Here’s a hot take: Kyle Rittenhouse wouldn’t have needed a gun to defend himself if he hadn’t brought a gun to the Kenosha riots in 2020. His life was in danger only because he was carrying an AR-15, not because he was being chased by an angry mob.
This load of gibberish comes courtesy of Tali Farhadian Weinstein, a New York prosecutor who penned an op-ed for the New York Times this week titled, “Kyle Rittenhouse, Travis McMichael and the Problem of ‘Self Defense.’”
“Because [Rittenhouse] had a gun, he found himself in a situation where he needed to use it,” Weinstein explains. “In other words, the gun he carried was not a deterrent, but the very reason for the escalation to violence.”
You see, if Rittenhouse hadn’t been carrying a firearm, Joseph Rosenbaum never would have reached for it. And if Rosenbaum had never reached for Rittenhouse’s gun, Rittenhouse never would have shot him, and he’d still be alive today.
SEE ALSO: Rittenhouse Riot Roundup: New York, San Fan, Chicago Erupt in Looting, Vandalism Following Verdict
Rittenhouse might be dead (or worse, given Rosenbaum’s history of pedophilia), but that’s beside the point. The point is that guns are bad.
To solve this problem, Weinstein first suggests that we might narrow self-defense laws, but she rejects that solution as “missing the point.” Instead, she recommends (you guessed it!) restricting Second Amendment rights. Here’s the money quote:
If we start to think of guns only as a problem in the hands of the Other (white supremacists, the far right, criminals), we will miss the simple fact that unregulated guns escalate violence across ideological lines. Their presence tends to create a need for self-defense on both sides of the trigger, about which the law has very little to say. If Mr. Rosenbaum… did indeed reach for those guns, weren’t they, no doubt, acting in self-defense? More guns, no matter in whose hands, will create more standoffs, more intimidation, more death sanctioned in the eyes of the law.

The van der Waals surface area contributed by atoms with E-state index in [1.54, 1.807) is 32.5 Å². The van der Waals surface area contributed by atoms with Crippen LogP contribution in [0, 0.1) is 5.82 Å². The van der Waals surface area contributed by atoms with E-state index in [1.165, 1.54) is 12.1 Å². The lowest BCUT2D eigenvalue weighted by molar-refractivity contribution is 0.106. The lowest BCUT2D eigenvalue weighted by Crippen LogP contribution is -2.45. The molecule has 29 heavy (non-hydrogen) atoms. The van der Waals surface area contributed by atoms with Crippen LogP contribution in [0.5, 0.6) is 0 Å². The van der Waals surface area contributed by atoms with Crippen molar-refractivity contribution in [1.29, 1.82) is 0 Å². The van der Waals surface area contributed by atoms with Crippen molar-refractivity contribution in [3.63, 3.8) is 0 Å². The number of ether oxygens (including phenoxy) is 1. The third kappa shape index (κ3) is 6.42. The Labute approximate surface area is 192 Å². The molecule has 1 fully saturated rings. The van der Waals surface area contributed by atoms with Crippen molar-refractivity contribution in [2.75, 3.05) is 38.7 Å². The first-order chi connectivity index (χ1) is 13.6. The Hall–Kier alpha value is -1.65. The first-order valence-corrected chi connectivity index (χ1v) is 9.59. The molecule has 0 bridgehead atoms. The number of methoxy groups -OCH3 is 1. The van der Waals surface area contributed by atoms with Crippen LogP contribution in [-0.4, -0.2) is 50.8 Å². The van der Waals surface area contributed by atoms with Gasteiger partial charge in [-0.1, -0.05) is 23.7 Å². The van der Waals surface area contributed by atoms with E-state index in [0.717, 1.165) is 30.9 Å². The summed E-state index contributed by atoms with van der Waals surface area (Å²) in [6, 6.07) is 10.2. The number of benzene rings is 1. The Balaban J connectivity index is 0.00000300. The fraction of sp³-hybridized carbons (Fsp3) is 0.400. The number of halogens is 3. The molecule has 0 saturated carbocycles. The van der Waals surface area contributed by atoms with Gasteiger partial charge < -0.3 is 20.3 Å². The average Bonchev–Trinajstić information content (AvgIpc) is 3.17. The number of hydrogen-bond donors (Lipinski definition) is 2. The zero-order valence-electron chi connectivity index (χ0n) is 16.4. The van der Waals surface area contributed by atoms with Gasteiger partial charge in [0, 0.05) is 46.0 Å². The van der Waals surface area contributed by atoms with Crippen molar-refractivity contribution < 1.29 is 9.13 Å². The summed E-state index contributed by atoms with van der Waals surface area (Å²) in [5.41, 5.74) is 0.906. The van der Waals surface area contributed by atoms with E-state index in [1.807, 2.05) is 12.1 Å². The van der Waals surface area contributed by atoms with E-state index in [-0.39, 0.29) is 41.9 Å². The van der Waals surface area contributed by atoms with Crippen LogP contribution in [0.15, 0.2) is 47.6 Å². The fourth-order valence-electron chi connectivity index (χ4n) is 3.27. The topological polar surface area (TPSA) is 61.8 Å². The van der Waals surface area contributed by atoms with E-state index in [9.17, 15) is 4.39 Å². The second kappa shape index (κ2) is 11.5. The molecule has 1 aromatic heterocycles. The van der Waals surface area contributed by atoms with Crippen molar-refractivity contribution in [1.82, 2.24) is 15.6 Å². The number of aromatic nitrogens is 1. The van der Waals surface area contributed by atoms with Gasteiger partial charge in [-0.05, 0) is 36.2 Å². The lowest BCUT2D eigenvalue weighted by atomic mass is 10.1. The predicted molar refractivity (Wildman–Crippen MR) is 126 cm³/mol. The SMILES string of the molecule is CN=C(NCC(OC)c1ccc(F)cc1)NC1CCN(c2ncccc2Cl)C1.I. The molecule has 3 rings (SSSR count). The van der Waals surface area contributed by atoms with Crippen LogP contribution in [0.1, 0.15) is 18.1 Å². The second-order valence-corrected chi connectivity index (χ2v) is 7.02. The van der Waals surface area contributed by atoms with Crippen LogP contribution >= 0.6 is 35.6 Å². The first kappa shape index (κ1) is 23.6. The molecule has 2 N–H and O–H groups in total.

Guns, in no matter whose hands, cause violence, according to Weinstein. In fact, someone reaching for a gun with the intent of harming the gun owner could also claim self-defense.
The problem is not that a bunch of rioters burned Kenosha to the ground. The problem isn’t that politicians and law enforcement were unable (or unwilling) to stop it. The problem isn’t that Rosenbaum threatened to kill Rittenhouse and chased him down a dark street. The problem is that Rittenhouse had the audacity to carry a firearm to defend himself, others, and the businesses in Kenosha.
This is the logical endpoint of “more guns, more violence.” If the gun is the problem, the person holding the gun is immaterial. Good guys and bad guys don’t exist. We’re all at the mercy of the all-powerful firearm.
This has been a mainstay among anti-gun talking points for decades, but it may be reaching the end of its life. Millions of new gun owners have flocked to gun stores in recent years, and as the country grows more dangerous, Americans understand that they need a way to defend themselves.
Applying this mantra to the Rittenhouse scenario, as Weinstein tries to do, makes it all the more ridiculous. Rosenbaum would have killed Rittenhouse whether or not the 17-year-old was carrying a gun. He said so himself.
Fortunately, Rittenhouse was prepared, and justice was served during his trial. Weinstein fears that the gun rights case before the Supreme Court will give more Americans the same opportunity for self-defense. If all goes well, she’ll at least be right about that.